Three life-changing words: New York City.
19.09.2023 - 22:37 / cntraveler.com
All products featured on Condé Nast Traveler are independently selected by our editors. If you buy something through our retail links, we may earn an affiliate commission.
For decades, couple and photography duo James and Karla Murray have walked, subwayed, and driven through the streets of New York City, with their camera trained on one easily overlooked subject: mom-and-pop shops.
“We wanted the stores to be the heroes,” says Karla. “So we take the photos straight-on, as if you're standing against the wall across the street.” The project, which James described as “initially purely aesthetically driven” started somewhat by accident, but has since become a concerted effort to document the vintage neon signs; old-school hand-painted lettering; and otherwise standout storefronts that have caught their eyes over the years. Together, they serve as a reminder that New York City, devastatingly vast as it can feel, is the sum of so many little parts—lives, stories, efforts to get by—woven together.
The authors of ‘Store Front NYC,’ James and Karla Murray.
Their new book, Store Front NYC: Photographs of the City’s Independent Shops, Past and Present, out September 19, celebrates 200 of these small businesses throughout New York City's five boroughs. With full-page images of local shops, taken in their now-signature bang-on style (which many will recognize from their Instagram account, @jamesandkarla), the book gathers images taken since 2001. There are landmarks most New Yorkers will recognize, like Peter Pan Donuts, with its sugar-filled window display in Greenpoint, and the iconic exposed brick of Stonewall Inn in Greenwich Village. But there are also places that have since closed or disappeared—from the CBGB music club in the East Village, or Lenox Lounge in Harlem. “When we photographed these, they were all still in business,” says Karla. “We didn't know they would close.”
As a six-years-and-counting Brooklyn resident, and longtime @jamesandkarla follower, I had to hear more from the Murrays about this veritable encyclopedia of shops. I hopped on the phone with James and Karla, who were eager to share how they envision the book guiding travelers “out of Times Square;” which stores are such local secrets they were hesitant to reveal them (there's a spot in Prospect Lefferts Gardens that has "best eggplant parm on a hero"); and what the changing face of New York City's streets says about the city on the whole.
Find the full interview below.
Ralph's Discount City was open from 1963-2007 in Manhattan (2004).
Every New Yorker has their own origin story with the city—where they're from, how they got here, why they came. What are your relationships to New York City?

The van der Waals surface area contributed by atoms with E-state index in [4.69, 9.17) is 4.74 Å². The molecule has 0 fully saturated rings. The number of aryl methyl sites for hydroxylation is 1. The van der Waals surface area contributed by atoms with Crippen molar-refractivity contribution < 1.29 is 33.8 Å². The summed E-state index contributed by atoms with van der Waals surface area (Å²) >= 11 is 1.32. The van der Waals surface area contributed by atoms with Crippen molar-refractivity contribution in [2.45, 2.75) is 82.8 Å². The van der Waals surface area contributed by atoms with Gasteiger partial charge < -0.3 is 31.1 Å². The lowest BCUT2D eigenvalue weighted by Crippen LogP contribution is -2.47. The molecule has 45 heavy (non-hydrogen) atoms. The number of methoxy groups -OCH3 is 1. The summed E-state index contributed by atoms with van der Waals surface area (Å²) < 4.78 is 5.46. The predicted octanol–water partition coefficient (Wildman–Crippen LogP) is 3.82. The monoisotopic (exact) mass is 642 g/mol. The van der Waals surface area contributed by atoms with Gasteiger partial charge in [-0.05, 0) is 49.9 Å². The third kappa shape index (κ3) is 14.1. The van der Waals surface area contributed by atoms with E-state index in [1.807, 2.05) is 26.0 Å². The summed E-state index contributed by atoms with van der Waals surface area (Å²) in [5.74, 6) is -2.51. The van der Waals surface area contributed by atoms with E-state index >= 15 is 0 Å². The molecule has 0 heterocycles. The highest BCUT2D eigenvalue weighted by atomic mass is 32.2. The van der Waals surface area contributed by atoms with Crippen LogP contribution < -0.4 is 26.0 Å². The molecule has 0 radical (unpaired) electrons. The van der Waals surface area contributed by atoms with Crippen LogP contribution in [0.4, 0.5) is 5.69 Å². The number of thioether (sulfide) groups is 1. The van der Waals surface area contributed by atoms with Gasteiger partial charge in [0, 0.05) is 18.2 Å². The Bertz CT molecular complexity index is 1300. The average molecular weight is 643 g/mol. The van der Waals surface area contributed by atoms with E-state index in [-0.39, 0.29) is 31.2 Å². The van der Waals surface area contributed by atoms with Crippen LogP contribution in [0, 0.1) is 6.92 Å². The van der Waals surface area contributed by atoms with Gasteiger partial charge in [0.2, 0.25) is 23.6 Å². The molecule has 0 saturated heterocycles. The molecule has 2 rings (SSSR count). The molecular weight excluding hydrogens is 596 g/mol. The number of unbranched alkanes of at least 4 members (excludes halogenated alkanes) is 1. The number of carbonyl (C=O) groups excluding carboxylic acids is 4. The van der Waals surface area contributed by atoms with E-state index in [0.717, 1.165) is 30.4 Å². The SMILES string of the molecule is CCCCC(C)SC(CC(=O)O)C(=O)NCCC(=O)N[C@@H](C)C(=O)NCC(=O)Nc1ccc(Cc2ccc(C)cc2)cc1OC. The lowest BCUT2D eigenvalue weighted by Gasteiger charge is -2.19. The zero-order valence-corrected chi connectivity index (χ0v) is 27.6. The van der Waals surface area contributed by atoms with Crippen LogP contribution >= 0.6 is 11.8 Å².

Karla Murray: I was born in Mount Sinai
Three life-changing words: New York City.
When you're after a beach in New York State, the glitz and glamor of the Hamptons and the old-school appeal of Coney Island – both in the vicinity of New York City – tend to steal the spotlight. But there are plenty more sandy havens to be found across the Empire State.
New York City evokes both high-rise luxury and savvy deals. But the best offer in town? The number of free attractions the Big Apple has to enjoy.
If there's one thing New York City does better than most other US destinations, it's overloading the senses.
After 18 years of living in New York State, I’ve learned quite a bit about the country’s fourth-most populous state. From where to go and what to do, to what to eat and how to get around, here are some tips from a local on how to make the most of your visit to the Empire State.
Yes, NYC can easily monopolize all of your vacation time but don't sleep on the incredible landscapes that await you in New York State – we've got all the info you need on how to get there and around.
The best way to visit New York City and Boston is through a unique experience designed for luxury travelers. The Mandarin Oriental is offering a 75-minute seaplane shuttle for two as part of a four-night package split between its properties in the two cities. It’s the ideal vacation for anyone who can afford one of the best view suites in each city, is eager to bypass the hassle of entering and exiting a major airport, and is up for the adventure of taking off and landing in the water while enjoying magnificent airplane views in between.
From the shores of Lake Ontario and the Thousand Islands on the Canadian border, down through the Finger Lakes and the Catskills, and out to the tip of Long Island, New York State has something to suit every kind of traveler.
Pride parties in the summer, Broadway shows in the fall, holiday magic in the winter, cherry blossoms galore in the spring…there’s never a bad time to visit New York City.
Few places are as synonymous with Jewish food as New York City. Manhattan's Lower East Side neighbourhood served as a culinary cauldron when it was home to the largest Jewish community in the world in the late 19th and early 20th Centuries, blending centuries of diasporic gastronomic knowledge.
Manhattan’s Lower East Side has always been known for its gritty edge. This is the place where immigrants, arriving from Ellis Island and typically holed up in a tenement apartment, had their first view of New York, and indeed of their version of the ‘Great American Dream’. As a consequence, there is still a strong presence felt of a wide variety of different communities and cultures – from Jewish to Italian. In fact, at the crossroads with China Town, Little Italy and SoHo, you still feel as if you are in the heart of the city’s infamous melting pot which makes this city so diverse and exhilarating.
The last airline to receive the iconic Boeing 747-8i passenger jet was Korean Air.